mature, de-risked projects in their portfolio that align with a corporation’s desired goals and outcomes. It may make more sense as a smaller renewable energy company to sell specific, pre-existing projects to an aggregator that would become part of a Google-like deal, rather than initiate new construction. Overall, the choice would boil down to pretty normal decision points, on a developer-by-developer basis, weighing competitive advantages.

Q: Do you see any potential pitfalls to Google’s strategy? 

As one developer noted, small does not always equal easy. It is often possible that small projects are simpler to execute and can more widely spread the benefits of clean energy. But they still may deal with the same opposition as larger installations—pushback from a review body, not-in-my-backyard communities, or other resistance. In some ways it may also be more challenging to manage a great number of small projects versus one large initiative. These obstacles nevertheless are evaluated on a case-by-case basis; how Google and a larger developer like EDPR handle challenges will always be much different from a smaller solar company’s approach. 

Q: Would you be interested in participating in a product like the ImpactREC framework?

Answers in this area varied, as each developer has their own market niche. Overall, developers expressed common interest in supporting projects that positively impact the communities they serve. As renewables grow more prevalent, clean energy developers will interact in a broader variety of markets. The likelihood of participating with something like ImpactRECs only continues to grow with the economy.

One interviewee noted that such RECs could push certain projects over the edge to pencil—corporations may be incentivized to utilize RECs and attain a particular amount of renewable capacity, and may encourage completion from projects that would otherwise fail. 

Q: Do you think initiatives such as Google’s can deliver the community benefits they hope to achieve?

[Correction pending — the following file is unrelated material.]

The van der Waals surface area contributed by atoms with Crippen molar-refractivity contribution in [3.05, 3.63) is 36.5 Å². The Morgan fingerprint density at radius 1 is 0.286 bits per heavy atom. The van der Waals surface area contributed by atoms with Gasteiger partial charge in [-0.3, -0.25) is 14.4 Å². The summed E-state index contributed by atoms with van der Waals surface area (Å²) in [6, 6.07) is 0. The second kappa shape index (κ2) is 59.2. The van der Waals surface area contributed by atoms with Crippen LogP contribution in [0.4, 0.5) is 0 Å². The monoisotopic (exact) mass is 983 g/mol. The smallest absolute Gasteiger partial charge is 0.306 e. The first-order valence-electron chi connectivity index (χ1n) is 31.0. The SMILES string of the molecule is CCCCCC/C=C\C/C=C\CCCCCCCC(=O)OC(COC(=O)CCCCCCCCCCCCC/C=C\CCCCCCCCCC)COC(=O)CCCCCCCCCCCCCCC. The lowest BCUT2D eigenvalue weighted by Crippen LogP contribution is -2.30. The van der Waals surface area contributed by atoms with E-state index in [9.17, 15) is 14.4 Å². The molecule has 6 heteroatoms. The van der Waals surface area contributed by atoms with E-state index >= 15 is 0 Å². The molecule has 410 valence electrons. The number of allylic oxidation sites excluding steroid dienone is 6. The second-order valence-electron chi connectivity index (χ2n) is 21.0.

Those interviewed were generally unsure whether Google’s project will achieve its environmental and social justice goals, but one developer in particular was skeptical: “To me, this seems that most of the benefit will be good PR for Google. It’s very hard to make significant social changes when so many community disadvantages and burdens are tied to a larger economic system. And those executing the projects still hope to generate appropriate income—as a smaller developer, it’s hard to take on that sort of uncertainty when engaging in an initiative like this.” 

Q: Do you see this as the start of a trend, where large companies require clean energy and utilize smaller, distributed generation and successfully bypass interconnection queue backlogs? 

We have reached an age where ambitious climate goals are both necessary and normalized within large private companies, and they won’t be achieved solely through large projects. Most developers agreed that this will likely become more common—particularly if Google’s initiatives prove successful, others will want to be a part of the action. Novel development pathways will be inevitable as companies race to meet their targets.

Nevertheless, our interviewees found it hard to say if these projects will truly help shrink interconnection timelines or bypass any sort of queue. The Google partnership itself is really a product of market failure, and companies are being forced to think outside the box.  “What’s been proposed is really, most likely, more of an incremental solution to a challenge that feels something bigger than incremental. To that end, certain creative solutions could be successful, but it seems unlikely that queues will really significantly diminish short-term.” Nevertheless, most of the developers agreed that the initiative is a noble effort—companies of all sizes must continue to innovate in order to meet their clean energy goals.